Policy changes including the potential extension of the government's Home Affordable Refinance Program (HARP) in 2011 to all GSE loans can result in faster prepayment speeds on agency mortgages, said Barclays Capital in its 2011 outlook report.
According to Barclays analysts, an extension of the HARP program to every GSE loan will instantly increase the prepayment speeds of 2009/2010 production by 30% to 100%.
Prepayments have been projected to remain slow in 2011 as a result of the diminished borrower responsiveness to the low mortgage rates, incrementally tighter underwriting, and persistent origination capacity issues. If the HARP expires on its scheduled end date of June 20, 2011, then prepayment rates for pre-March 2009 FNMA origination are expected to fall lower than rates in 2010, Barclays analysts explained.
The most affected paper, according to Barclays, will be 2008 to March 2009 origination 4.5- to 5.5-year average life, which should slow sharply and collapse into those of late 2009 and 2010 production. Higher coupons originated in this period and 2007- and-earlier production should experience only a marginal slowdown.
But the slow recovery in the housing market and the noticeable success of the HARP program this year could result in the program being extended beyond its 2011 expiration date. The program's extension will dramatically increase speeds and pose a real risk to prepayments in 2011.
If the HARP expiration date extends by another year with no other changes, it would maintain the prepayments at the same level as 2010. However if the program is extended by a year and the GSEs eliminate the origination date requirement for HARP eligibility (before March 2009 for Fannie Mae and May 2009 for Freddie Mac), this would increase the speeds of 2009-10 coupons by 30% to 100%.
"HARP eligibility as prescribed by the Treasury does not have a cutoff date, and the fact that Fannie and Freddie have different cut-off dates indicates that the date itself can be changed or eliminated," Barclays analysts said. "We think there is a material chance that it could happen. Everyone should stand to gain from such a change: The GSEs will be praised while clipping more fees from increased HARP origination; borrowers will benefit from it; and lenders will be happy to see their origination volume increase without incurring extra credit risk."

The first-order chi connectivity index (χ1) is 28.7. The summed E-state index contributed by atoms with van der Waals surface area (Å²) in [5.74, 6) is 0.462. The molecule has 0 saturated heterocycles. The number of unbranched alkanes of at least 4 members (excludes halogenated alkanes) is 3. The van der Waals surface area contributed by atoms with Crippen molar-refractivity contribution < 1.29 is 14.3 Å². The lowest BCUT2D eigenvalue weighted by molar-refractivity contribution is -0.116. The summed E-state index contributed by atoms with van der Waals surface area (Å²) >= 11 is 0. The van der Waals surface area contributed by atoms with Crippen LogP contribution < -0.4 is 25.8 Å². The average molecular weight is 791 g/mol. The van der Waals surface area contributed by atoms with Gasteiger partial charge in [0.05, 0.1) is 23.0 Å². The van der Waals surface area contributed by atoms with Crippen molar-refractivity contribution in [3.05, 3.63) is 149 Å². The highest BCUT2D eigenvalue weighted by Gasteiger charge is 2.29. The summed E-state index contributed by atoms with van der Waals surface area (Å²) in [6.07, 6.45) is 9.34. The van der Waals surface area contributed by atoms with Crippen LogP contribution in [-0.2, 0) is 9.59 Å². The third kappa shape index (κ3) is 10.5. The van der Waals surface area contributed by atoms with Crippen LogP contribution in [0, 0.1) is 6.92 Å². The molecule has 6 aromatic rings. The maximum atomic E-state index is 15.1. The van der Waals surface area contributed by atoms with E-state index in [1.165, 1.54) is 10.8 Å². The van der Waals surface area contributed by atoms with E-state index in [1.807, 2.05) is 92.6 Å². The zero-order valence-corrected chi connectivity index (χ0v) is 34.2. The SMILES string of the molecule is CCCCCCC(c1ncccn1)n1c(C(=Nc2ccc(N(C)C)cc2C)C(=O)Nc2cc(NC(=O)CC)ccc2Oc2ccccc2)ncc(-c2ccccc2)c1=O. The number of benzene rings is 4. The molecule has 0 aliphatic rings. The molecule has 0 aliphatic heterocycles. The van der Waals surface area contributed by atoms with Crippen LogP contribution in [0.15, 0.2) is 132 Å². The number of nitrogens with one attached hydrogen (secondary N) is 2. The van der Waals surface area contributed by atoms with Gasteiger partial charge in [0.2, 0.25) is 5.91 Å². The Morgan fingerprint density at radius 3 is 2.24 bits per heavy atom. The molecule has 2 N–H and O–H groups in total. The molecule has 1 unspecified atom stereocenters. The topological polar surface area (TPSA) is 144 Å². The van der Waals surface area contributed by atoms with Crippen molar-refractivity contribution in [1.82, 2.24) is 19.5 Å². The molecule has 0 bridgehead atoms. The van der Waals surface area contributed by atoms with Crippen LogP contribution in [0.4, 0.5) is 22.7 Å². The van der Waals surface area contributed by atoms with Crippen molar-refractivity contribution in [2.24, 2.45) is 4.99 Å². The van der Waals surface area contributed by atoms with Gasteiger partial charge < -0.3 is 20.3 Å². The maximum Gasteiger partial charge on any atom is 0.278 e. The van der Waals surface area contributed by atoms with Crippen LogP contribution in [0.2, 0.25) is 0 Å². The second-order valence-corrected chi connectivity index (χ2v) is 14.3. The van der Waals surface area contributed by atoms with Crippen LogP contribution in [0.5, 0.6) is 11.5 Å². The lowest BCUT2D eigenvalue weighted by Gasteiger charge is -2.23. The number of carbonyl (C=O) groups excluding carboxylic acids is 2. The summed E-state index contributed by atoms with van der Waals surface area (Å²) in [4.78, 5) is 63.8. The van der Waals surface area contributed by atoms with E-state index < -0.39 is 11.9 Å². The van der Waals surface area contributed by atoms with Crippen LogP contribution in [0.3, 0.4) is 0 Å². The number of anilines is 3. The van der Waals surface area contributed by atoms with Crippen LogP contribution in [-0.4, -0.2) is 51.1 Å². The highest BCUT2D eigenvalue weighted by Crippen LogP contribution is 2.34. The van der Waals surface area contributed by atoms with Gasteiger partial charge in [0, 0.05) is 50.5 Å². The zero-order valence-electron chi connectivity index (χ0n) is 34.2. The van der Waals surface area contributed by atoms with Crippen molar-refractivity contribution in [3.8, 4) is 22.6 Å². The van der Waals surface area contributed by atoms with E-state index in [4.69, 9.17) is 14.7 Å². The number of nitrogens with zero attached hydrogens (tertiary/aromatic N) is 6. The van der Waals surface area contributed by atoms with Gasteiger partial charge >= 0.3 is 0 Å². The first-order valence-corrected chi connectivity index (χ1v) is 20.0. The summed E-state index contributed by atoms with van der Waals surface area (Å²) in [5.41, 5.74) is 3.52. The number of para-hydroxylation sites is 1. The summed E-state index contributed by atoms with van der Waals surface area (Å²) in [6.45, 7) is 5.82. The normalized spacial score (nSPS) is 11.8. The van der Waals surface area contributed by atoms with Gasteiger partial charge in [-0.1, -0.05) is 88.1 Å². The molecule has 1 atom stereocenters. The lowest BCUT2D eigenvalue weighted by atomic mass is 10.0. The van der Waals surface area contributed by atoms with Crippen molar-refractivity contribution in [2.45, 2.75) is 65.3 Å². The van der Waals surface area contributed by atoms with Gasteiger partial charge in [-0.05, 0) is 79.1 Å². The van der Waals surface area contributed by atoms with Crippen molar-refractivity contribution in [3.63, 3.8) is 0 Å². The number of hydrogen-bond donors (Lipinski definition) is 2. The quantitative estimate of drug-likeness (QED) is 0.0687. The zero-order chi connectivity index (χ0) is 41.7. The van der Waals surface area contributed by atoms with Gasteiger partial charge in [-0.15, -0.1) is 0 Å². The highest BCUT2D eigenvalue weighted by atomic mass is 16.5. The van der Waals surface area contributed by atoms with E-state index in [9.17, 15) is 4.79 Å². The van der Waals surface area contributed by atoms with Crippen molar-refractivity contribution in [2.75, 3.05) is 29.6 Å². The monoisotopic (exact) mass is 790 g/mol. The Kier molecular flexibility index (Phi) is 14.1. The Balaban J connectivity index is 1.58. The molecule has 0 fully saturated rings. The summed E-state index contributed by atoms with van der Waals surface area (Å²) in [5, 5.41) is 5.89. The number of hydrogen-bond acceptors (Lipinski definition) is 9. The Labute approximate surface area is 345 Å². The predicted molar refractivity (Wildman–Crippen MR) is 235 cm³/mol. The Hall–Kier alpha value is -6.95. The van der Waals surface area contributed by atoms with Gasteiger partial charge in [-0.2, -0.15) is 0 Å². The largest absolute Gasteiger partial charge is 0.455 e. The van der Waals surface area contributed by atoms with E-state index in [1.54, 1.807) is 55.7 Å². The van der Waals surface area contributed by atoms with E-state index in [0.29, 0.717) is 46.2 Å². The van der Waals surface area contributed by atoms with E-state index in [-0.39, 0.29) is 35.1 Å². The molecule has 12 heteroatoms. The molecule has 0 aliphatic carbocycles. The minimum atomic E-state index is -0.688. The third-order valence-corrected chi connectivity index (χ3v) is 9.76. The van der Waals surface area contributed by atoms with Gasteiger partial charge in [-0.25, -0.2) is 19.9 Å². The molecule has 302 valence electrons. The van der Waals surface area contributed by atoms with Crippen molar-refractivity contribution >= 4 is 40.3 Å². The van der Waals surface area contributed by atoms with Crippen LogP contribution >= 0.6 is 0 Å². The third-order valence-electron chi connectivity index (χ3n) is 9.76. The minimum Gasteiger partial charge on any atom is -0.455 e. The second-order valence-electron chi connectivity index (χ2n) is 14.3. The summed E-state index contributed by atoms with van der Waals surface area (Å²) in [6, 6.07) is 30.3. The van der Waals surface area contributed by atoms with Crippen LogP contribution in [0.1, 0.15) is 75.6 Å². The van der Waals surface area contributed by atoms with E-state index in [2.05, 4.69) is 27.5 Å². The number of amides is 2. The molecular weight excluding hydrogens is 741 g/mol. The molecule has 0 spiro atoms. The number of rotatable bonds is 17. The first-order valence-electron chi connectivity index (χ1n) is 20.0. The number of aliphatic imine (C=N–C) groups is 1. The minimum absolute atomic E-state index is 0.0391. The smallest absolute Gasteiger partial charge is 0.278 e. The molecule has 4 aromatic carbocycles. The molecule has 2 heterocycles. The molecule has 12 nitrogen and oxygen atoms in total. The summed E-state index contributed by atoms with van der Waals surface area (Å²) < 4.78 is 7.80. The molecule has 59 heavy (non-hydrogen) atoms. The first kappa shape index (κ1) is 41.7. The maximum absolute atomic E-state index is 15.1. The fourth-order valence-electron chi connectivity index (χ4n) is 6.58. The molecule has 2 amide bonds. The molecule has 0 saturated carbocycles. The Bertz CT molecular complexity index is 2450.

The Federal Housing Finance Agency has the authority to make the changes for eligibility and, according to Barclays analysts, there hasn't been much political or industry resistance to the possible changes. Since about a third of all GSE loans are originated after the current HARP cut-off date, analysts said that this fact increases the pressure of expanding the HARP program to all borrowers.
"In fact, some contend that HARP has failed because it is being used as a streamlined program to refinance pristine-quality borrowers rather than help struggling homeowners and therefore that the focus should be on fixing existing problems rather than expanding it to everyone," Barclays analysts said.
However, they said that it can be argued that since there is a streamlined program it should be made available to everyone. There is no justification, analysts said, for the differences in access to credit between borrowers with loans originated in March 2009 and those in April 2009 considering that these mortgages are almost identical in terms of credit quality.
"Since there is no cost but many benefits to such a change, we think there is a fair chance that it could be implemented in 2011," analysts said.